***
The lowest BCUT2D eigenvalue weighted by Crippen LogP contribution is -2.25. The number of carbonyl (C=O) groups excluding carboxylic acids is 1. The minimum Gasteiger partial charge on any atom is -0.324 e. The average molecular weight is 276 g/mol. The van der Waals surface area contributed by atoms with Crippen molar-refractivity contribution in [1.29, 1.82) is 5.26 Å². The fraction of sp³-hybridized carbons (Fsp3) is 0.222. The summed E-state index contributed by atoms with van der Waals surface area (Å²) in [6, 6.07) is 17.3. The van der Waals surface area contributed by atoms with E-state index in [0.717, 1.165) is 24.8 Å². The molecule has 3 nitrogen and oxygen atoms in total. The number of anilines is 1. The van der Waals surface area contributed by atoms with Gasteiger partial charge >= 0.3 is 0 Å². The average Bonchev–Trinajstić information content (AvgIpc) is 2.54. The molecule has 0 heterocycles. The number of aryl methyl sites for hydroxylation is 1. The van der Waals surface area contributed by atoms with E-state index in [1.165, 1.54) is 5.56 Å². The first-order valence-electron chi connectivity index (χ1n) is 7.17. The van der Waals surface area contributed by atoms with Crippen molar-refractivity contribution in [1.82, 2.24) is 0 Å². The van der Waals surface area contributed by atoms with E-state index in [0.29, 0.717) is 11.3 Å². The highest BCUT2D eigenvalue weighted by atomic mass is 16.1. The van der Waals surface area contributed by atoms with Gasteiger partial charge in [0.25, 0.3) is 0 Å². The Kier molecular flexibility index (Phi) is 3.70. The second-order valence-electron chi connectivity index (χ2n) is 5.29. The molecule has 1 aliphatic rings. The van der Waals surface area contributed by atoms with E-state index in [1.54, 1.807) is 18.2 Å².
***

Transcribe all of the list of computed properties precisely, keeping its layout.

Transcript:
The lowest BCUT2D eigenvalue weighted by Crippen LogP contribution is -2.25. The number of carbonyl (C=O) groups excluding carboxylic acids is 1. The minimum Gasteiger partial charge on any atom is -0.324 e. The average molecular weight is 276 g/mol. The van der Waals surface area contributed by atoms with Crippen molar-refractivity contribution in [1.29, 1.82) is 5.26 Å². The fraction of sp³-hybridized carbons (Fsp3) is 0.222. The summed E-state index contributed by atoms with van der Waals surface area (Å²) in [6, 6.07) is 17.3. The van der Waals surface area contributed by atoms with E-state index in [0.717, 1.165) is 24.8 Å². The molecule has 3 nitrogen and oxygen atoms in total. The number of anilines is 1. The van der Waals surface area contributed by atoms with Gasteiger partial charge >= 0.3 is 0 Å². The average Bonchev–Trinajstić information content (AvgIpc) is 2.54. The molecule has 0 heterocycles. The number of aryl methyl sites for hydroxylation is 1. The van der Waals surface area contributed by atoms with E-state index in [1.165, 1.54) is 5.56 Å². The first-order valence-electron chi connectivity index (χ1n) is 7.17. The van der Waals surface area contributed by atoms with Crippen molar-refractivity contribution in [1.82, 2.24) is 0 Å². The van der Waals surface area contributed by atoms with E-state index in [0.29, 0.717) is 11.3 Å². The highest BCUT2D eigenvalue weighted by atomic mass is 16.1. The van der Waals surface area contributed by atoms with Gasteiger partial charge in [0.25, 0.3) is 0 Å². The Kier molecular flexibility index (Phi) is 3.70. The second-order valence-electron chi connectivity index (χ2n) is 5.29. The molecule has 1 aliphatic rings. The van der Waals surface area contributed by atoms with E-state index in [1.54, 1.807) is 18.2 Å².